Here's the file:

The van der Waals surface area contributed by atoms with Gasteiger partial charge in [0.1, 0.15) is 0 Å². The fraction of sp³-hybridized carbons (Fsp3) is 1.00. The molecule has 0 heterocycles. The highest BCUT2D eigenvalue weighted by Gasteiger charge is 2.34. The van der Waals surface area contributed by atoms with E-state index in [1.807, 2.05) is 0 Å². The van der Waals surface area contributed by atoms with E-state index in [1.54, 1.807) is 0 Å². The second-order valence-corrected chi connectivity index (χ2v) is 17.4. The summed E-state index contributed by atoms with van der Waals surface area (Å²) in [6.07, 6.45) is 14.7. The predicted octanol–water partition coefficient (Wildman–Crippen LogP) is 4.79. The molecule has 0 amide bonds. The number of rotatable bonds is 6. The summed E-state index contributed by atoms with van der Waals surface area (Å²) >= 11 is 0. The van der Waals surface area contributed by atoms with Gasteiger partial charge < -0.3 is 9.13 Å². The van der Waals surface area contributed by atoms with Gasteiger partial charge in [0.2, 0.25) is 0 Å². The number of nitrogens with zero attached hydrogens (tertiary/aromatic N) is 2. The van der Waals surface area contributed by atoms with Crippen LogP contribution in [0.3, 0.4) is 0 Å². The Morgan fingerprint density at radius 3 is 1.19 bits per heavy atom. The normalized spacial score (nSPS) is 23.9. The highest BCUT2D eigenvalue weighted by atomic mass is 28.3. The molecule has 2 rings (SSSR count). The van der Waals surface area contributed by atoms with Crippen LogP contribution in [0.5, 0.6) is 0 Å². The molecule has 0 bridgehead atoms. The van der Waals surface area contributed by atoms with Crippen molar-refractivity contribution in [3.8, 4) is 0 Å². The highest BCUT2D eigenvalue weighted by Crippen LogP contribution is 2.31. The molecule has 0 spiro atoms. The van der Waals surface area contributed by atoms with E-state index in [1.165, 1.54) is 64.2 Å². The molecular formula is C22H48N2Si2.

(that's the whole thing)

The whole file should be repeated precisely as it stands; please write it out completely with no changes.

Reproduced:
The van der Waals surface area contributed by atoms with Gasteiger partial charge in [0.1, 0.15) is 0 Å². The fraction of sp³-hybridized carbons (Fsp3) is 1.00. The molecule has 0 heterocycles. The highest BCUT2D eigenvalue weighted by Gasteiger charge is 2.34. The van der Waals surface area contributed by atoms with E-state index in [1.807, 2.05) is 0 Å². The van der Waals surface area contributed by atoms with E-state index in [1.54, 1.807) is 0 Å². The second-order valence-corrected chi connectivity index (χ2v) is 17.4. The summed E-state index contributed by atoms with van der Waals surface area (Å²) in [6.07, 6.45) is 14.7. The predicted octanol–water partition coefficient (Wildman–Crippen LogP) is 4.79. The molecule has 0 amide bonds. The number of rotatable bonds is 6. The summed E-state index contributed by atoms with van der Waals surface area (Å²) >= 11 is 0. The van der Waals surface area contributed by atoms with Gasteiger partial charge < -0.3 is 9.13 Å². The van der Waals surface area contributed by atoms with Gasteiger partial charge in [0.2, 0.25) is 0 Å². The number of nitrogens with zero attached hydrogens (tertiary/aromatic N) is 2. The van der Waals surface area contributed by atoms with Crippen LogP contribution in [0.3, 0.4) is 0 Å². The Morgan fingerprint density at radius 3 is 1.19 bits per heavy atom. The normalized spacial score (nSPS) is 23.9. The highest BCUT2D eigenvalue weighted by atomic mass is 28.3. The molecule has 2 rings (SSSR count). The van der Waals surface area contributed by atoms with Crippen LogP contribution in [0.5, 0.6) is 0 Å². The molecule has 0 bridgehead atoms. The van der Waals surface area contributed by atoms with Crippen molar-refractivity contribution in [3.8, 4) is 0 Å². The highest BCUT2D eigenvalue weighted by Crippen LogP contribution is 2.31. The molecule has 0 spiro atoms. The van der Waals surface area contributed by atoms with E-state index in [1.165, 1.54) is 64.2 Å². The molecular formula is C22H48N2Si2.